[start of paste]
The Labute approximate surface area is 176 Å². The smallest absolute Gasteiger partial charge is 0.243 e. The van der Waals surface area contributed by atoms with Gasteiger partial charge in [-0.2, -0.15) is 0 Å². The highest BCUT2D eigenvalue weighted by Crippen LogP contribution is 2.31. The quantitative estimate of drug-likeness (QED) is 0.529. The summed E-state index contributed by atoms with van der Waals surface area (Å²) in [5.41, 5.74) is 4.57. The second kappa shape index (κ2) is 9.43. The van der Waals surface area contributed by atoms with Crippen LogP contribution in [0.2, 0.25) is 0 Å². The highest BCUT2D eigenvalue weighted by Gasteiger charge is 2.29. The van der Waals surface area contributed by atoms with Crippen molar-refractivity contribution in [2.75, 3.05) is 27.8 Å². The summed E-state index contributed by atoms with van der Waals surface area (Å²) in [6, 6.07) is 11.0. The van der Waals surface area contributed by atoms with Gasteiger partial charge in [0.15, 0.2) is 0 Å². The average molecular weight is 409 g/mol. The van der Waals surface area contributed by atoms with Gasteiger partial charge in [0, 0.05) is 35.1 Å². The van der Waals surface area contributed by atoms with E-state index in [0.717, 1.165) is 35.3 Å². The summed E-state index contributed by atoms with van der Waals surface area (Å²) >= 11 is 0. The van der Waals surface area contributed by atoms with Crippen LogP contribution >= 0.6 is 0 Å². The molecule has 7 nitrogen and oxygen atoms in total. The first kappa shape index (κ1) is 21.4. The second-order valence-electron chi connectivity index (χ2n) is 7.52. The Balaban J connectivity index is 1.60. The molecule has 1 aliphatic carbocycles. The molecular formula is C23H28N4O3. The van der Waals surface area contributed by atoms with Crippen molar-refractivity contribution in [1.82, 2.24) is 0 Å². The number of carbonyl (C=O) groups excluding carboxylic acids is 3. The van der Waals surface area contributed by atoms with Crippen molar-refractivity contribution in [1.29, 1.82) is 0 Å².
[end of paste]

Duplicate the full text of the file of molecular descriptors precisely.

The Labute approximate surface area is 176 Å². The smallest absolute Gasteiger partial charge is 0.243 e. The van der Waals surface area contributed by atoms with Gasteiger partial charge in [-0.2, -0.15) is 0 Å². The highest BCUT2D eigenvalue weighted by Crippen LogP contribution is 2.31. The quantitative estimate of drug-likeness (QED) is 0.529. The summed E-state index contributed by atoms with van der Waals surface area (Å²) in [5.41, 5.74) is 4.57. The second kappa shape index (κ2) is 9.43. The van der Waals surface area contributed by atoms with Crippen LogP contribution in [0.2, 0.25) is 0 Å². The highest BCUT2D eigenvalue weighted by Gasteiger charge is 2.29. The van der Waals surface area contributed by atoms with Crippen molar-refractivity contribution in [2.75, 3.05) is 27.8 Å². The summed E-state index contributed by atoms with van der Waals surface area (Å²) in [6, 6.07) is 11.0. The van der Waals surface area contributed by atoms with Gasteiger partial charge in [0.15, 0.2) is 0 Å². The average molecular weight is 409 g/mol. The van der Waals surface area contributed by atoms with Gasteiger partial charge in [0, 0.05) is 35.1 Å². The van der Waals surface area contributed by atoms with E-state index in [0.717, 1.165) is 35.3 Å². The summed E-state index contributed by atoms with van der Waals surface area (Å²) >= 11 is 0. The van der Waals surface area contributed by atoms with Crippen LogP contribution >= 0.6 is 0 Å². The molecule has 7 nitrogen and oxygen atoms in total. The first kappa shape index (κ1) is 21.4. The second-order valence-electron chi connectivity index (χ2n) is 7.52. The Balaban J connectivity index is 1.60. The molecule has 1 aliphatic carbocycles. The molecular formula is C23H28N4O3. The van der Waals surface area contributed by atoms with Crippen molar-refractivity contribution in [1.82, 2.24) is 0 Å². The number of carbonyl (C=O) groups excluding carboxylic acids is 3. The van der Waals surface area contributed by atoms with Crippen molar-refractivity contribution in [1.29, 1.82) is 0 Å².